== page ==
Yield effects of conservation farming practices under fall armyworm stress: the case of Zambia.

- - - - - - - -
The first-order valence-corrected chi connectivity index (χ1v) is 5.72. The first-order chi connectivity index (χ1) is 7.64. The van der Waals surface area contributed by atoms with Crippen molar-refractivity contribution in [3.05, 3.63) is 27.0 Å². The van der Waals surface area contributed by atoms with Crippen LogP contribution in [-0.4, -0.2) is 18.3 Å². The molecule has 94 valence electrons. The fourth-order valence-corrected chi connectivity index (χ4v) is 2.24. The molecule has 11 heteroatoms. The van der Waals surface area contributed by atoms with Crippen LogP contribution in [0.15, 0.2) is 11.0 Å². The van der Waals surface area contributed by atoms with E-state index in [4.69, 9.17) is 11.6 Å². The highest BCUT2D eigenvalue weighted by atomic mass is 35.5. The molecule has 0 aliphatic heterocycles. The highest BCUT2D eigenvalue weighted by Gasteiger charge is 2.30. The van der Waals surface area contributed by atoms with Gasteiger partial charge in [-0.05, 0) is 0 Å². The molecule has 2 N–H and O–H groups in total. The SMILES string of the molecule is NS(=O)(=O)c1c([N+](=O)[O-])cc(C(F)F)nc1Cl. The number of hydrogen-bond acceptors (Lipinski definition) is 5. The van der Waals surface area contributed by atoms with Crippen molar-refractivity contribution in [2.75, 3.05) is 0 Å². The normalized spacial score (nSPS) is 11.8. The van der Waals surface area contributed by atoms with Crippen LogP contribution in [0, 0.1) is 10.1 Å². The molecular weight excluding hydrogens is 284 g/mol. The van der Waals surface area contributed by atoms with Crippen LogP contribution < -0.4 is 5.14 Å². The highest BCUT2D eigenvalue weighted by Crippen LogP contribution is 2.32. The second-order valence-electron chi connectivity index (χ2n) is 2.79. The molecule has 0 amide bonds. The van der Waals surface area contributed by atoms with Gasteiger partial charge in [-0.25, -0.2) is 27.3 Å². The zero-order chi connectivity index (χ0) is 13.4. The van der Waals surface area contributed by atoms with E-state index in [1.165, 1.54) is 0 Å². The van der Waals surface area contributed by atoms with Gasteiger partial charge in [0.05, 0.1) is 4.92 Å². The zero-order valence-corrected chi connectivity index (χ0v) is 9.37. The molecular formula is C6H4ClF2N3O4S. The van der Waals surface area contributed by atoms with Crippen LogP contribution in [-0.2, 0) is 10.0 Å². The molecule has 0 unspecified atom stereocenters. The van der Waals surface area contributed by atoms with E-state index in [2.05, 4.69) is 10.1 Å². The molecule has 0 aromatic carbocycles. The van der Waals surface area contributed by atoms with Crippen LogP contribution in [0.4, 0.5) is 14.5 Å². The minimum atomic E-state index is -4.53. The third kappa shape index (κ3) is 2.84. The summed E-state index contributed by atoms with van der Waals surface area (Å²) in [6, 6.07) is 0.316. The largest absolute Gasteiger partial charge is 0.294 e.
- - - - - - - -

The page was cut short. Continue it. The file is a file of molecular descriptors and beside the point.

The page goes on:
Conservation farming (CF) aims to achieve increased agricultural productivity while ensuring environmental sustainability through a system of agronomic practices, including minimum soil disturbance (MSD), crop residue retention (RR), and crop rotation (CR). Although inconclusive, there is some evidence that CF can improve crop yields in smallholder farming systems of sub-Saharan Africa (SSA). In this article, we examined whether the implementation of CF practices (either separately or in tandem) can offset the negative yield effects of fall armyworm (FAW), a new invasive pest that is causing devastating effects on maize in SSA. We used data from 1048 smallholder maize plots across the major maize-producing agro-ecological zones of Zambia. Results showed that 86% of the plots had at least one of the CF practices, but only 26% of the plots were under the full CF package. Factors that consistently influenced the use of the various CF packages included agro-climatic conditions, land tenure security, livestock raising and credit constraints. We found suggestive evidence that CR, when adopted in isolation or in combination with RR, can increase maize yield by up to 360 kg/ha (28%) under FAW stress. On the other hand, none of the MSD-related practices (including the full CF package) had a significant effect on maize yield. Overall, our analyses suggest that certain components of CF can mitigate short-term yield loss, but high-rainfall environments and the use of modern inputs (improved seeds and agrochemicals) are the most robust determinants of smallholder maize yields in the face of FAW invasion.